Name and location of repository
Level of description
Oral history interview with Jack Robertson
- 1988-11-07 - 1988-12-30 (Creation)
.1 cubic feet 14 audiocassettes (13 hr., 4 min., 49 sec.)
Name of creator
John "Jack" Strait Robertson was born in Portland, Oregon, in 1949. He studied international relations at Stanford University and graduated in 1972. During his senior year at Stanford, he met Debra J. Cutler and they married in 1975; they later had one child. After graduating, he volunteered for U.S. Senator Mark Hatfield's 1972 re-election campaign. He was a legislative assistant and press secretary for Hatfield from 1973 to 1982. He worked for the Bonneville Power Administration from 1986 to 1999, serving as deputy administrator for a time. He graduated from the Stanford Executive Program at the Graduate School of Business in 1990. In 2010, he became CEO and co-founder of Light Water Inc.
Content and structure elements
Scope and content
This oral history interview with Jack Robertson was conducted by Clark Hansen in Robertson's office at the Bonneville Power Administration in Portland, Oregon, from November 7 to December 30, 1988. In this interview, Robertson discusses his family background and early life in Portland, including the evolution of his political beliefs. He then talks about attending Stanford University, including studying abroad in Austria. He focuses particularly on student protests against the Vietnam War.
Robertson talks about joining U.S. Senator Mark Hatfield's staff in 1973, after he worked as a volunteer for Hatfield's 1972 re-election campaign. He describes Hatfield's campaign against Wayne Morse. He then talks about his duties as a legislative aide, and later press secretary, from 1973 to 1982, including speechwriting, research, and correspondence. He discusses Hatfield's relationship with other Oregon Republican politicians, including Tom McCall and Bob Packwood. He speaks at length about other members of Hatfield's staff and how Hatfield interacted with them. He also discusses speeches that he wrote for Hatfield, including some on topics such as the Middle East and refugees. He also talks about Hatfield's early use of computers in his office; some of Hatfield's legislative victories in the Senate Appropriations Committee; and Hatfield's personality. Robertson talks about working on legislation to freeze the creation of nuclear weapons. He speaks at length about the procedures of the Senate Appropriations Committee. He discusses Hatfield's relationship with the Republican Party; other senators and political figures; the presidential administrations of Richard Nixon, Jimmy Carter, and Ronald Reagan; and the press. He also talks about a real estate scandal that affected Hatfield in 1984. He speaks at length about how Hatfield's personal morality influenced his votes on legislation, particularly regarding weapons and war. He describes the Northwest Power Planning Act, as well as Hatfield's views on nuclear power; the debate about funding for a neutron bomb; and Hatfield's foreign policy stances, particularly regarding Israel, Iran, and Panama. He also describes Hatfield's and his staff's reactions to Watergate; Hatfield's visit with Mother Theresa; Hatfield's efforts to locate soldiers missing in action in Vietnam; and chemical weapons in Oregon. He discusses Hatfield's stance on free trade, local government, and environmental issues. Robertson talks about how the Senate and Hatfield changed over the years. He closes the interview by discussing Hatfield's legacy, his own reasons for leaving Hatfield's staff, and his activities since then.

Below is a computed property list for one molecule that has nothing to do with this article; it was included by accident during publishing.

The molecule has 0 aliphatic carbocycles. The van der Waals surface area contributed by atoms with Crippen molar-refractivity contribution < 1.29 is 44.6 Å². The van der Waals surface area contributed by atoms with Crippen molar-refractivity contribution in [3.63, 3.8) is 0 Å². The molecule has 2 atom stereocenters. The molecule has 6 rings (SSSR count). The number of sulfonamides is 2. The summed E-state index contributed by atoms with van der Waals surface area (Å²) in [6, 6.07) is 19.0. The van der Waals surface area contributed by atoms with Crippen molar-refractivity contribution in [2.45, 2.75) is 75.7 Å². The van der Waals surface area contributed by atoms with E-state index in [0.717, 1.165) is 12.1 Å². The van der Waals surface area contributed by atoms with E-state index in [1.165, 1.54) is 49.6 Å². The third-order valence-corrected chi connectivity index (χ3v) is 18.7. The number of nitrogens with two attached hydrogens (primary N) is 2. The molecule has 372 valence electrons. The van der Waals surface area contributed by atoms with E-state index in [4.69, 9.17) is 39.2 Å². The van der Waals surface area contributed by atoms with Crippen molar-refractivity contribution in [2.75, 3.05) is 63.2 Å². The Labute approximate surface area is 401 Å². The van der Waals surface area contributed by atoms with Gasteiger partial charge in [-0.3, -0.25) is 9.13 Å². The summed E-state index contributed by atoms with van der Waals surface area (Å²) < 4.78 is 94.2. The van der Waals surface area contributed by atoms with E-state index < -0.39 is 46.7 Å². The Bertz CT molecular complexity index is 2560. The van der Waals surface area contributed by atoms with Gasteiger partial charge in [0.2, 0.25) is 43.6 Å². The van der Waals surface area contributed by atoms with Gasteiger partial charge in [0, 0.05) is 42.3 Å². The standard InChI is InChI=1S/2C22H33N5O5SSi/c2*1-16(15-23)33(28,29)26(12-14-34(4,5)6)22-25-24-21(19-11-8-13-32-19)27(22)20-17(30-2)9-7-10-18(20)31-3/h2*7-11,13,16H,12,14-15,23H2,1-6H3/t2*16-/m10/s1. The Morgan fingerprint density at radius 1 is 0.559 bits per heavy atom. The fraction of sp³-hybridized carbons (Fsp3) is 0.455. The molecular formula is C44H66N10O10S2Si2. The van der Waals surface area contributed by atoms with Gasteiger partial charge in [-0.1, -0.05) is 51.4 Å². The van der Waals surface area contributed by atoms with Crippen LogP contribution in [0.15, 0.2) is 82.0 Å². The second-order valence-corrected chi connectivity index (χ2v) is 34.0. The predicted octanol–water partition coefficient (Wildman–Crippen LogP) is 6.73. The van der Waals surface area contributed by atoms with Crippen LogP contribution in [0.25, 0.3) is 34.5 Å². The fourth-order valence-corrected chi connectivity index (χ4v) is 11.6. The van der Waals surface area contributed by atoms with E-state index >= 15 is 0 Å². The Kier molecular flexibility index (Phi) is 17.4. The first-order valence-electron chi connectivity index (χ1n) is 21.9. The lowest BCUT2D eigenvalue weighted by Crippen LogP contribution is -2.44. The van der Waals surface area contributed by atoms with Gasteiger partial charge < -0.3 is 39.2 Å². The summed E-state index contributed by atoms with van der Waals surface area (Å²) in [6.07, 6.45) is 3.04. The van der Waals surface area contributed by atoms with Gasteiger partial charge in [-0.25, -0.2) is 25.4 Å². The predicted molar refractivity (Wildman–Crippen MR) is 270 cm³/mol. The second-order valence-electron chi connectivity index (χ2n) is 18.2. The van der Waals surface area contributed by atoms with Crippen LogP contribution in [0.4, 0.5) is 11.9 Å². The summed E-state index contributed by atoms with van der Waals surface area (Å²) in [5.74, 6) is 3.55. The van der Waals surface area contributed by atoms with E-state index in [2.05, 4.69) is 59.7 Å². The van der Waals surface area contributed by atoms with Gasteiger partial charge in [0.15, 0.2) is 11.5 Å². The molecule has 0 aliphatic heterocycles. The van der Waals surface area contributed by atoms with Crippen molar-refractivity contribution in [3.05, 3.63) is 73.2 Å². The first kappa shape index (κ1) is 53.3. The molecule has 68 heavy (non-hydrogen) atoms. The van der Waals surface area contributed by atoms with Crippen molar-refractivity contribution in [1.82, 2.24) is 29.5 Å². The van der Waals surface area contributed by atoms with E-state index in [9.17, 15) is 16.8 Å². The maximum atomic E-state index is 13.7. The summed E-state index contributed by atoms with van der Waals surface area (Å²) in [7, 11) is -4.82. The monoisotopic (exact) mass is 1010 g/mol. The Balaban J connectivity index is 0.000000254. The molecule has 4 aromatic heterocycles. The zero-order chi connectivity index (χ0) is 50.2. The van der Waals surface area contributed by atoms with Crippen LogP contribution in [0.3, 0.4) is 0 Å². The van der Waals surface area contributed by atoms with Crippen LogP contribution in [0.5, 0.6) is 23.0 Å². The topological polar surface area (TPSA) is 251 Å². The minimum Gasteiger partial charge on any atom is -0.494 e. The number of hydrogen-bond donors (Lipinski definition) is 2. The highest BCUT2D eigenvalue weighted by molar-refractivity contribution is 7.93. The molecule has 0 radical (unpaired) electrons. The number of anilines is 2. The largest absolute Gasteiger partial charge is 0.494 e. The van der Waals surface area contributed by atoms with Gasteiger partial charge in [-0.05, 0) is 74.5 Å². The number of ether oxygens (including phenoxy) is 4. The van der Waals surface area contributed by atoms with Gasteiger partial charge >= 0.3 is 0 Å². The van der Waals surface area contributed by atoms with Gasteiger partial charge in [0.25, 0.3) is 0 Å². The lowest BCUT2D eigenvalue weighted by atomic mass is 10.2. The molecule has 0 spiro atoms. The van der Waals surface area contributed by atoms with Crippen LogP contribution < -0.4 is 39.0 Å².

System of arrangement
Conditions of access and use elements
Conditions governing access
Joint copyright for this interview is held by the Oregon Historical Society and Willamette University. Use is allowed according to the following license: Creative Commons - BY-NC-SA: http://creativecommons.org/licenses/by-nc-sa/4.0/
Conditions governing reproduction
Languages of the material
Scripts of the material
Language and script notes
Acquisition and appraisal elements
Immediate source of acquisition
Appraisal, destruction and scheduling information
Related materials elements
Existence and location of originals
Existence and location of copies
Related archival materials
Preferred citation: Oral history interview with Jack Robertson, by Clark Hansen, SR 1342, Oregon Historical Society Research Library.
Forms part of the Senator Mark O. Hatfield Oral History Project.
Description control element
Rules or conventions
Finding aid based on DACS (Describing Archives: A Content Standard), 2nd Edition.